Research and development centre
The University of Texas Health Science Center (UTHSC) opened the new South Texas Research Facility (STRF) at its campus in San Antonio, US, in October 2011. Built with an investment of $150m, the new facility will serve UTHSC’s growing research activities.
The STRF project was approved in August 2007 and construction commenced the following year in August 2008. The facility will house more than 350 researchers and scientists who will conduct research on cancer, aging, diabetes, neurosciences and regenerative medicine.
UTHSC is one of the biggest health sciences universities in the US. The STRF will help in transforming new discoveries made by the university into potential cures for various diseases. It is expected to support the growth of the local economy and generate new jobs.
The new three-storey facility has a built up area of 190,000ft2. It has a horizontal design to encourage interaction between researchers and facilitate new idea generation. It includes a durable coated concrete masonry wall system which provides an impermeable surface ideal for laboratory activities.
The first floor of the STRF includes a main entrance, four lobbies, a conference room and other meeting rooms.
An ultra-modern laboratory, support space, vivarium spaces and offices are located on the second floor. The laboratory space is spread over 125,000ft2 and primarily includes wet labs.
About 20% of the area is provided for dry labs. A corridor runs through the centre of the floor connecting all the facilities. The support space is located on either side of the corridor.
The laboratory has an open-space design which can be shared by various research teams to promote interaction. The labs are fitted with modular casework which provides maximum flexibility. They can be reconfigured according to the research needs.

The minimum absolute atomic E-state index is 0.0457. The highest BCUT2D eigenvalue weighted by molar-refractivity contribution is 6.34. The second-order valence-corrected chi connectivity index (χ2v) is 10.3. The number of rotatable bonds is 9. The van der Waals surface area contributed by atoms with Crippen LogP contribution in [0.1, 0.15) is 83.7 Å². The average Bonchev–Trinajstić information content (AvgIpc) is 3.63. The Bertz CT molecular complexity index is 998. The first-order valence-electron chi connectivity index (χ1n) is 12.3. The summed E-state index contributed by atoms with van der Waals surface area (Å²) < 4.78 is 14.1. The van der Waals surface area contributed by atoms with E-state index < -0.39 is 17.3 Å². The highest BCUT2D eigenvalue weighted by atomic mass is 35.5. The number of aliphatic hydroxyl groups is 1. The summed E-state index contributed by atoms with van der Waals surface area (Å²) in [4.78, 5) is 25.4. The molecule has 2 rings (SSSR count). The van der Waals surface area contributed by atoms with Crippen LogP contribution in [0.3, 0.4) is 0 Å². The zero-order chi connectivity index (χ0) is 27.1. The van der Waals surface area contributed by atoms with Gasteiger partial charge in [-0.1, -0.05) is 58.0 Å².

The laboratory space features state-of-the-art equipment such as an ultra-high-resolution optical N-STORM microscope. It is the first such microscope to be installed in Texas and enables researchers to view 3-D molecular structures of a cell. It was installed at a cost of $377,000.
The microscope can capture up to 50,000 image frames and transform them into a single, super-resolution image. Researchers can use the microscope to examine the interaction between human cells and viruses.
The third floor includes offices, meeting rooms and a bioinformatics core. The Institute for Integration of Medicine & Science and South Texas Technology Management are also located on the third floor.
Electricity for the facility will be generated by 758 solar panels installed on the building’s roof and over parking spaces. The solar panels were installed with the grant received under the American Recovery and Reinvestment Act. The panels are expected to generate energy savings of 210,000kWh or $15,000 annually.
Only 62% of the space will be occupied while the remaining space will be left for accommodating out-of-town teams of scientists.
About $100m was provided by the state’s Permanent University Fund and tuition bonds.
Another $42m was raised through philanthropy.
The City Council of San Antonio announced in June 2011 that it is providing $3.3m funding for the construction of the facility.
The funds will be provided over three years in three instalments through the San Antonio Economic Development Corporation (SAEDC).
The first instalment of $1.1m is expected to be given towards the end of October 2011.
Under an agreement with SAEDC, the STRF will return 15% of its profits earned from equity investment in start-up companies. The companies are established to commercialise the discoveries made at the facility.
The facility was designed by Rafael Vinoly Architects. Vaughn Construction was the general contractor.
E&C Engineers & Consultants was the mechanical, electrical and plumbing contractor.
Technology infrastructure was supplied by DataCom Design Group. Byrne Metals was contracted to supply metal panels and aluminium louvers.
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